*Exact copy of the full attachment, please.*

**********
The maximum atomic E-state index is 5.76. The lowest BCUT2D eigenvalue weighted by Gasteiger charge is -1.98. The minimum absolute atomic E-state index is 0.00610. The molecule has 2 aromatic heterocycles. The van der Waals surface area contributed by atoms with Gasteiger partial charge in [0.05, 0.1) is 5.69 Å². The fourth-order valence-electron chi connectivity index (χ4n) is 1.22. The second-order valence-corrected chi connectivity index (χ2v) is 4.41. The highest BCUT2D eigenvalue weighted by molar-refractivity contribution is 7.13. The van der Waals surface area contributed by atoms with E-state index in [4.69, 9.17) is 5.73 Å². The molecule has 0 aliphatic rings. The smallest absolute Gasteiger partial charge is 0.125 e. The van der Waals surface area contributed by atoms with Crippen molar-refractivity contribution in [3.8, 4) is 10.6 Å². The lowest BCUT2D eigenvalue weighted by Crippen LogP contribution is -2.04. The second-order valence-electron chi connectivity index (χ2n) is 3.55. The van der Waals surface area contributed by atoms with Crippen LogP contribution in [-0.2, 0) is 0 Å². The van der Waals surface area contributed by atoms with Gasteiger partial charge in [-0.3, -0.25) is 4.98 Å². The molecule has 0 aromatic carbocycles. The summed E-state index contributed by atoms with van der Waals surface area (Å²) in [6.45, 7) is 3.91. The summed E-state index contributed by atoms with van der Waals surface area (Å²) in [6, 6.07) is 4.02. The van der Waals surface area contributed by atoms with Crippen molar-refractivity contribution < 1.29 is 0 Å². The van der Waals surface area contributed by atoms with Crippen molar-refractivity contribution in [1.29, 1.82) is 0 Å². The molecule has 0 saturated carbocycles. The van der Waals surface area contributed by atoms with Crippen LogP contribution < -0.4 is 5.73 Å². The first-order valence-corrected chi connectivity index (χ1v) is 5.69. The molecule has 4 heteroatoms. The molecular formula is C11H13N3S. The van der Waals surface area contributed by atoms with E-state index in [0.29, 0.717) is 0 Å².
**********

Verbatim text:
The maximum atomic E-state index is 5.76. The lowest BCUT2D eigenvalue weighted by Gasteiger charge is -1.98. The minimum absolute atomic E-state index is 0.00610. The molecule has 2 aromatic heterocycles. The van der Waals surface area contributed by atoms with Gasteiger partial charge in [0.05, 0.1) is 5.69 Å². The fourth-order valence-electron chi connectivity index (χ4n) is 1.22. The second-order valence-corrected chi connectivity index (χ2v) is 4.41. The highest BCUT2D eigenvalue weighted by molar-refractivity contribution is 7.13. The van der Waals surface area contributed by atoms with E-state index in [4.69, 9.17) is 5.73 Å². The molecule has 0 aliphatic rings. The smallest absolute Gasteiger partial charge is 0.125 e. The van der Waals surface area contributed by atoms with Crippen molar-refractivity contribution in [3.8, 4) is 10.6 Å². The lowest BCUT2D eigenvalue weighted by Crippen LogP contribution is -2.04. The second-order valence-electron chi connectivity index (χ2n) is 3.55. The van der Waals surface area contributed by atoms with Crippen LogP contribution in [-0.2, 0) is 0 Å². The van der Waals surface area contributed by atoms with Gasteiger partial charge in [-0.3, -0.25) is 4.98 Å². The molecule has 0 aromatic carbocycles. The summed E-state index contributed by atoms with van der Waals surface area (Å²) in [6.45, 7) is 3.91. The summed E-state index contributed by atoms with van der Waals surface area (Å²) in [6, 6.07) is 4.02. The van der Waals surface area contributed by atoms with Crippen molar-refractivity contribution < 1.29 is 0 Å². The van der Waals surface area contributed by atoms with Crippen molar-refractivity contribution in [1.29, 1.82) is 0 Å². The molecule has 0 saturated carbocycles. The van der Waals surface area contributed by atoms with Crippen LogP contribution < -0.4 is 5.73 Å². The first-order valence-corrected chi connectivity index (χ1v) is 5.69. The molecule has 4 heteroatoms. The molecular formula is C11H13N3S. The van der Waals surface area contributed by atoms with E-state index in [0.29, 0.717) is 0 Å².